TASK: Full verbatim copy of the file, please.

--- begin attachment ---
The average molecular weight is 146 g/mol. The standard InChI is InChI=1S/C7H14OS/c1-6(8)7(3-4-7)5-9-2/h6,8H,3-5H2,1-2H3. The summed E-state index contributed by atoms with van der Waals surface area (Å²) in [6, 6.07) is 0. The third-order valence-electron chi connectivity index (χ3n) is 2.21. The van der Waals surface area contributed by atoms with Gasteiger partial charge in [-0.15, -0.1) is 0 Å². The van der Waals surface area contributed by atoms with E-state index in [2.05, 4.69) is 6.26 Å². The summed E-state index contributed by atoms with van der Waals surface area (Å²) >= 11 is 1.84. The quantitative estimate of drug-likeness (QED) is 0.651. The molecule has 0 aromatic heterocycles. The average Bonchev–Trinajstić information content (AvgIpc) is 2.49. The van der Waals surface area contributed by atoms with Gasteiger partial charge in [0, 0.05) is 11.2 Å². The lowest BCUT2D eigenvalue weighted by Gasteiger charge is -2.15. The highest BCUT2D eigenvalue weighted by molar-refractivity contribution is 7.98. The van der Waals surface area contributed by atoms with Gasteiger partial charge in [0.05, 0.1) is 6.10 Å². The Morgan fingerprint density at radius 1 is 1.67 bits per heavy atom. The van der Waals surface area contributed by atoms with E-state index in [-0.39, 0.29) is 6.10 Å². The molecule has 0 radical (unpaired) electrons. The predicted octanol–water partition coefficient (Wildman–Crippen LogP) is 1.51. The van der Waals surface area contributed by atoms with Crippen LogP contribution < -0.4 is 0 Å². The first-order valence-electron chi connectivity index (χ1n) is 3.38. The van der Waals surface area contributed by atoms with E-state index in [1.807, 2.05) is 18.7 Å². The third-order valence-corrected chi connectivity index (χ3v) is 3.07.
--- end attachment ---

The average molecular weight is 146 g/mol. The standard InChI is InChI=1S/C7H14OS/c1-6(8)7(3-4-7)5-9-2/h6,8H,3-5H2,1-2H3. The summed E-state index contributed by atoms with van der Waals surface area (Å²) in [6, 6.07) is 0. The third-order valence-electron chi connectivity index (χ3n) is 2.21. The van der Waals surface area contributed by atoms with Gasteiger partial charge in [-0.15, -0.1) is 0 Å². The van der Waals surface area contributed by atoms with E-state index in [2.05, 4.69) is 6.26 Å². The summed E-state index contributed by atoms with van der Waals surface area (Å²) >= 11 is 1.84. The quantitative estimate of drug-likeness (QED) is 0.651. The molecule has 0 aromatic heterocycles. The average Bonchev–Trinajstić information content (AvgIpc) is 2.49. The van der Waals surface area contributed by atoms with Gasteiger partial charge in [0, 0.05) is 11.2 Å². The lowest BCUT2D eigenvalue weighted by Gasteiger charge is -2.15. The highest BCUT2D eigenvalue weighted by molar-refractivity contribution is 7.98. The van der Waals surface area contributed by atoms with Gasteiger partial charge in [0.05, 0.1) is 6.10 Å². The Morgan fingerprint density at radius 1 is 1.67 bits per heavy atom. The van der Waals surface area contributed by atoms with E-state index in [-0.39, 0.29) is 6.10 Å². The molecule has 0 radical (unpaired) electrons. The predicted octanol–water partition coefficient (Wildman–Crippen LogP) is 1.51. The van der Waals surface area contributed by atoms with Crippen LogP contribution < -0.4 is 0 Å². The first-order valence-electron chi connectivity index (χ1n) is 3.38. The van der Waals surface area contributed by atoms with E-state index in [1.807, 2.05) is 18.7 Å². The third-order valence-corrected chi connectivity index (χ3v) is 3.07.